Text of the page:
Does it really matter which one you choose?
Well, the answer to that is yes – and no. In the end, you’re reading Homer’s Iliad, and if you just want to cut to the chase and get to the content of the story then you will get the same timeless tale whichever translation you pick: the famous story of Achilles’ rage, the devastating siege of Troy, and Hector’s tragic death.
But, to me at least, the Iliad is so much more than just its plot. It’s the rhythm of the ancient Greek poetry, written in a dialect that would have sounded old-fashioned even by the time democracy came to Athens in around 500 BC. It’s the uniqueness of the epithets – ‘the wine-dark sea’, ‘swift-footed Achilles’, and all the other well-known collocations. It’s the sound of the words – and since I’m lucky enough to have studied ancient Greek, that’s something that I think really lies at the heart of the poetry.
I still remember the first time I really realised how amazing – just how unbelievably mind-blowing – it is to be reading the words of a poet who was writing over 2500 years ago. Just think about that. 2500 years! That’s more than twice the time that has passed between the Battle of Hastings in 1066 and now. And we’re still reading the words they wrote, the stories they told. I remember revising for my Greek GCSE at my grandparents’ house when it suddenly hit me – this is it! I’m reading Homer! I’m listening in to the past. And then I sat down and read aloud the opening lines of the Iliad, as they were meant to be heard – savouring every beat of the metre, every poetic word-choice, every formulaic phrase (glaukopis Athene is one of my favourites – ‘Athena with the grey-green eyes’).
And if you want to get a flavour of that, then you’ll have to look a little further.
Before I go into the different merits of each translation in next week’s post – and I’m not saying one is better than the other, only that you’ll get different things from each of them – I’ll dive into a quick example that should give you an idea of what a difference a translation can make.
At the beginning of book 16 of the Iliad, Patroclus, Achilles’ companion, comes to him weeping. Homer uses a simile to describe the flow of Patroclus’ tears (I’ve given you the transliterated Greek, and then a literal translation below):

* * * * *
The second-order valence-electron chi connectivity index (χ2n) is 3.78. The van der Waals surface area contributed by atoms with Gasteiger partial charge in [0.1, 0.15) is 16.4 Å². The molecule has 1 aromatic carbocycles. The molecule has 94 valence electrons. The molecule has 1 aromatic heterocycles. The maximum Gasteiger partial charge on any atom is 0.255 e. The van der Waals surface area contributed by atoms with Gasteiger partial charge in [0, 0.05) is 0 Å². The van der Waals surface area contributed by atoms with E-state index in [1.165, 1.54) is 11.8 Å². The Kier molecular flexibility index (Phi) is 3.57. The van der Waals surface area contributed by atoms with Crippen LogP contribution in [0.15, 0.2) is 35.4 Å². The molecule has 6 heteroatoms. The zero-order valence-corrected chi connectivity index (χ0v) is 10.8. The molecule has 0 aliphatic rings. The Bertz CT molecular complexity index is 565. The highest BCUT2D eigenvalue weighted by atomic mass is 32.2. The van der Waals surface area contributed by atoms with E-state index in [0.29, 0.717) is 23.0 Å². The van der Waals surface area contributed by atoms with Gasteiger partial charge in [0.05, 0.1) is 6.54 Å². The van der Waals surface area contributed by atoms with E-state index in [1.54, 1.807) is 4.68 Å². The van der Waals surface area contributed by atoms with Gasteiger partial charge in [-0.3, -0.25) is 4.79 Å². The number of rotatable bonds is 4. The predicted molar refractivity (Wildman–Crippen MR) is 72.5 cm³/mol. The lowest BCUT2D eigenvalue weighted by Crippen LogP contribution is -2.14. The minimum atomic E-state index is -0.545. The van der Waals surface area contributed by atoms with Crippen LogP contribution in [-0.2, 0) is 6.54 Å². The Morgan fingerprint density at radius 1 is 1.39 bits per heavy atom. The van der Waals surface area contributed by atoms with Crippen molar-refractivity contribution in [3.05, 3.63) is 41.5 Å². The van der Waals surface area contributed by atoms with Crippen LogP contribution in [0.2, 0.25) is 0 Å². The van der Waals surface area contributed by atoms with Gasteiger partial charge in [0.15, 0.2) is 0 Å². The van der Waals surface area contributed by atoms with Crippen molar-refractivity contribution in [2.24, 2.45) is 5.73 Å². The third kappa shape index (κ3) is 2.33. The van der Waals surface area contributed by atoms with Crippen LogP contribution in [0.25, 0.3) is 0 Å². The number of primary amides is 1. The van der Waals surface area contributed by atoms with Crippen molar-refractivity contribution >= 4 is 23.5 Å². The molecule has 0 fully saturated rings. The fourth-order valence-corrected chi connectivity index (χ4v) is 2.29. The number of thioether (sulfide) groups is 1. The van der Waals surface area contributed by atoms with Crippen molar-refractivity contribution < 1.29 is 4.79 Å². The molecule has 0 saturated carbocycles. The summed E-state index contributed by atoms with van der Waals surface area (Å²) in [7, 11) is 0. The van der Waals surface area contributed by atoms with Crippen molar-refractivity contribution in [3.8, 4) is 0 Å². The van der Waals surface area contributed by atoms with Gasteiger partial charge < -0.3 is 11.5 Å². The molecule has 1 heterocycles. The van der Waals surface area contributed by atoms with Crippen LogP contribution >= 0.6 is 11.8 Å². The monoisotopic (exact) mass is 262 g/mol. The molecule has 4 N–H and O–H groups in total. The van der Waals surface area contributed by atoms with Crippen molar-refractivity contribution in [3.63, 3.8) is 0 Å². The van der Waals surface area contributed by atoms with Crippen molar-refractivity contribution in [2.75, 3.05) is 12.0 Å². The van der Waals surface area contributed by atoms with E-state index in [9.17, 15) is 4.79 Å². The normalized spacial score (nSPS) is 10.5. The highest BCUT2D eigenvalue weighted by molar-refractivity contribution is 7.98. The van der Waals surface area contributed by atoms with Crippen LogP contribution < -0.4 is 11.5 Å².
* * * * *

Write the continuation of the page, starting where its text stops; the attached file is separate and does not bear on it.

dakrua therma cheón hós te kréné melanudros,
hé te kat’ aigilipos petrés dnoferon cheei hudór.
hot tears pouring like a spring of black water,
which down a goatless (i.e. steep) rock pours dark water.
Here are a couple of different translations of those lines, in no particular order:
warm tears – like a shaded mountain-spring
that makes a rock-ledge run with dusky water.
— Robert Fitzgerald
His face like a sheer rock where the goat trails end
And dark springwater washes down the stone.
— Stanley Lombardo
… wept warm tears, like a spring dark-running
that down the face of a rock impassable drips its dim water…
— Richmond Lattimore
… wept warm tears like a dark spring running down
some desolate rock face, its shaded currents flowing.
— Robert Fagles
In summary, then, it depends what you’re looking for – which Iliad you want to read. If you’re a newcomer to the ancient Greek world, searching for a fluent translation which gives you all the essentials of the Iliadic plot, you’ll probably want a different translation from someone who’s looking to read slowly and interpret every word for its nuances and impact on the poem’s interpretation.
Coming next week: a step-by-step how-to guide to the translations of the Iliad. Which translation of the Iliad do you like best, and why? Comment below or send me a tweet at @ehauserwrites – I’d love to hear from you!